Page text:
Homegrown Charles IT has granted a special exception for office space in downtown Middletown

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MIDDLETOWN — A growing local computer company, founded in December 2006 by Foster Charles when he was a senior at Middletown High School, has won special exception approval to occupy the first floor of the former Rite Aid building in 10A Main St.

Charles, CEO and Founder of Charles IT, requested a special exception of the Middletown Planning and Zoning Commission earlier this month to move its headquarters from 150 William St. a tenth of a mile away to the building where the national drugstore chain and, before that, The Middletown Press were located.

Charles requested a special zoning exception ranging from retail use to professional office space. He plans to sublet the building, vacant since spring 2019, to Rite Aid.

The company is very customer-centric in its services, as per its mission. Charles IT’s slogan is “We make IT for humans, by humans”. The website has a button on its landing page that says “Talk to a REAL person”.

The company also has an office in Stamford.

Charles, who was born and raised in Middletown, began his career as a young entrepreneur, he told zoning commissioners. He started his business in 2006 – while still a senior at Middletown High School – on Main Street above Pedal Power. He then moved to an office near Restaurant Luce.

It was a “struggle” to stay on the city’s main thoroughfare, due to cost, Charles admitted.

He invested in the William Street building, renovating it for his purposes, Charles said. Over the past five years, her holding has increased by 30% year over year.

He intends to take up 75% of the 10,000 square foot ground floor – and has high hopes for the future. “In five, six, seven years, I can definitely see us moving upstairs as well.”

Buildings with “frontage” on Main Street must devote 50% of it to primarily commercial use, according to the city’s zoning code, hence the exception.

Charles says he looks for a certain demographic in his workers — professionals with growing families. “I want my organization and my office space to be in something premier and that people are proud to work for,” he said.

Commissioner Catherine Johnson asked what would be done with the film noir now on the windows of the establishment.

“I want something more exciting to watch, and right now everything is blacked out,” Charles said. “I personally don’t like this look.”

The structure is opposite the South Green and the kitty-corner at the Northern Middlesex YMCA, Charles said, so he plans to make the view “a bit more exciting” to complete the area.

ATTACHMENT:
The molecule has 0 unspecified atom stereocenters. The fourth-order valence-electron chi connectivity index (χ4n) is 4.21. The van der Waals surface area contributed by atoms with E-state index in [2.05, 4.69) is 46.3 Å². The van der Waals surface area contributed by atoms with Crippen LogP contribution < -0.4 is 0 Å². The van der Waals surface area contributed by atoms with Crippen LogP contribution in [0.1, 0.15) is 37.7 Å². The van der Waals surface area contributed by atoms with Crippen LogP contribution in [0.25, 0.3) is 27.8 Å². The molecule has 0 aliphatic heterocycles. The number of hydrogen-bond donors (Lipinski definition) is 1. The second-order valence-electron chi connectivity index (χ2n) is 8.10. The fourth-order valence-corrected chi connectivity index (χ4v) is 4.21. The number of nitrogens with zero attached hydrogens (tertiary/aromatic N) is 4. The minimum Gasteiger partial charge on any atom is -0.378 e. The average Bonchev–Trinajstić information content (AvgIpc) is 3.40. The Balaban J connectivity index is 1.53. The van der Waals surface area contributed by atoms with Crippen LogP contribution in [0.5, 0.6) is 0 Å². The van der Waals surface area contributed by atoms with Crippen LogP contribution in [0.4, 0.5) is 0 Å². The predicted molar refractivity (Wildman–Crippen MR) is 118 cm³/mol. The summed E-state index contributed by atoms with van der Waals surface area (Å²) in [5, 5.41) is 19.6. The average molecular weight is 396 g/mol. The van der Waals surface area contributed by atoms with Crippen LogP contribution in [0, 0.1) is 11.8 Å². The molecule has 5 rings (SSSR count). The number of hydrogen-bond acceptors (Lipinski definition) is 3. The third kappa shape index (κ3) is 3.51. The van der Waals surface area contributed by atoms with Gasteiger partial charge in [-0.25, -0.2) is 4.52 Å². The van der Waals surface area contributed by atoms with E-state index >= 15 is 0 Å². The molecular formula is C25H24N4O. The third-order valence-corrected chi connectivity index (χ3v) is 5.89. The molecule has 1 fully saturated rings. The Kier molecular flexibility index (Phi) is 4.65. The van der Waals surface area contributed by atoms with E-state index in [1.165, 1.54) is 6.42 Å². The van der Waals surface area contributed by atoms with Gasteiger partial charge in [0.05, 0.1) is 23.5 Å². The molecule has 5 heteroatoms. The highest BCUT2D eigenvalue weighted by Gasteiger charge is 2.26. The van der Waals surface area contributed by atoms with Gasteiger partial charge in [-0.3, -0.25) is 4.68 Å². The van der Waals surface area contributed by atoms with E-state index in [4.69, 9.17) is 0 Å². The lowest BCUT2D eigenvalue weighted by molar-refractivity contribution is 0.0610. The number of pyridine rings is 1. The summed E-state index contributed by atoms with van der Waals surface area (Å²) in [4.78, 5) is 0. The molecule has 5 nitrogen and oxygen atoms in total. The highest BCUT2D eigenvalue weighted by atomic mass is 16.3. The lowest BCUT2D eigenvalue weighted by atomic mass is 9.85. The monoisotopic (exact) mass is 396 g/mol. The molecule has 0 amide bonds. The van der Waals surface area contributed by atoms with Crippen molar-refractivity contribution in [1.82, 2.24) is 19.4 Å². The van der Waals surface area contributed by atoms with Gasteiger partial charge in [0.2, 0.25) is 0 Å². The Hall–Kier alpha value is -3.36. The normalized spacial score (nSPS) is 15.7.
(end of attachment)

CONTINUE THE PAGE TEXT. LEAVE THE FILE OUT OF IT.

Johnson pointed out that there was more space available on the second floor behind the building if he were to expand the business.

“That’s definitely the plan,” Charles said. “Every time I move into a new space”, I think, “I will never fill so much space”, however, after being in its current location for less than five years, it has already expanded to top floor, and converts conference rooms into offices.

“It’s getting a little cramped in there,” he said.

The Commission’s alternate, Joan Liska, asked about parking, to which Charles replied that he planned to sublet 50 spaces to Rite Aid. He also rents locations at Congregation Adath Israel on Broad Street, and to the city, which he says could house up to 90 employees.

Middlesex County Chamber of Commerce chairman Larry McHugh said he fully supports the plan. He said Charles IT is a “thriving” business that has seen 62% growth in Middletown over the past two years.

“This is a very important project for us because young people want to stay and grow their business in Middletown,” McHugh told the commissioners. “He’s had the opportunity to move, but he loves Middletown,” the chamber speaker said, calling Charles a “strong, committed person.”

There are very few retail stores on the south end of Main Street, McHugh said.

“It’s a win-win situation for the city of Middletown — a young, rapidly growing company that wants to stay here, grow here, and then become more and more of a community leader,” he added.

Chairman Thomas Pattavina said he supported the proposal because “Charles’ commitment to Middletown is honourable”.

Commissioner Sebastian Giuliano, however, disputed the proposal, saying that in the 1990s Main Street was “at its nadir” in terms of uses. Middletown did not take the bait and did not allow the first-floor retail space to be converted into office space, he said.

“We were right to have done that,” he said. “The expansion of business on Main Street was born because we made this decision.”

The building, Giuliano said, was designed “from the ground up” to be a retail space and features a drive-thru window. And, the second floor is already dedicated to offices, the commissioner said. “The press was not retail,” he stressed.

“As much as I can stress with all the reasons I’ve heard for doing this, I also have to say that the exceptions tend to become the rules. The more exceptions there are granted, the harder it will be not to grant an exception,” Giuliano explained.

“Right now,” he said, “I don’t want to go that route, so I won’t support that.”

Richard Pelletier disagreed with Giuliano, saying the building was “very fit for purpose” with the YMCA and South Green nearby.

“I honestly believe this is a great opportunity to use space that has been vacant for some time and could have been used if a retailer was interested,” he said.

The commission voted to approve the 6-1 rezoning application.

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